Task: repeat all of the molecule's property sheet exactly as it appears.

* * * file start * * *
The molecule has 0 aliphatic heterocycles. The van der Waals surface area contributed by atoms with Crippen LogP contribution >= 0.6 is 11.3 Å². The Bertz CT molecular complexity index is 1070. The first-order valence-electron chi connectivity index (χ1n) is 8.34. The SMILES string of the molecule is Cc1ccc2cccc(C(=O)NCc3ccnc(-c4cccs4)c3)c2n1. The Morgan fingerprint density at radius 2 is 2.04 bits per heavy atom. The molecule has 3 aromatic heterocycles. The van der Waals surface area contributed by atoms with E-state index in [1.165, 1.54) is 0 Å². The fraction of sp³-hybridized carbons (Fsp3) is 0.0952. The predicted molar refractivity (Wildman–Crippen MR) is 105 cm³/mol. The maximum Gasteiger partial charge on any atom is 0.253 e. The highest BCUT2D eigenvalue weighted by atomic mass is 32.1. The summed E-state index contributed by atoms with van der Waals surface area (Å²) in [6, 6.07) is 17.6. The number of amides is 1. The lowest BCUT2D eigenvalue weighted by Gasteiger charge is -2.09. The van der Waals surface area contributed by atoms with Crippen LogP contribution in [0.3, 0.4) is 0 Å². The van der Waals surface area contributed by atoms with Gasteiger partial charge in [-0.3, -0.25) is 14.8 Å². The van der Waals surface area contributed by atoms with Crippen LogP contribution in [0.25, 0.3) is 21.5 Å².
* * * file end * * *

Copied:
The molecule has 0 aliphatic heterocycles. The van der Waals surface area contributed by atoms with Crippen LogP contribution >= 0.6 is 11.3 Å². The Bertz CT molecular complexity index is 1070. The first-order valence-electron chi connectivity index (χ1n) is 8.34. The SMILES string of the molecule is Cc1ccc2cccc(C(=O)NCc3ccnc(-c4cccs4)c3)c2n1. The Morgan fingerprint density at radius 2 is 2.04 bits per heavy atom. The molecule has 3 aromatic heterocycles. The van der Waals surface area contributed by atoms with E-state index in [1.165, 1.54) is 0 Å². The fraction of sp³-hybridized carbons (Fsp3) is 0.0952. The predicted molar refractivity (Wildman–Crippen MR) is 105 cm³/mol. The maximum Gasteiger partial charge on any atom is 0.253 e. The highest BCUT2D eigenvalue weighted by atomic mass is 32.1. The summed E-state index contributed by atoms with van der Waals surface area (Å²) in [6, 6.07) is 17.6. The number of amides is 1. The lowest BCUT2D eigenvalue weighted by Gasteiger charge is -2.09. The van der Waals surface area contributed by atoms with Crippen LogP contribution in [0.3, 0.4) is 0 Å². The van der Waals surface area contributed by atoms with Gasteiger partial charge in [-0.3, -0.25) is 14.8 Å². The van der Waals surface area contributed by atoms with Crippen LogP contribution in [0.25, 0.3) is 21.5 Å².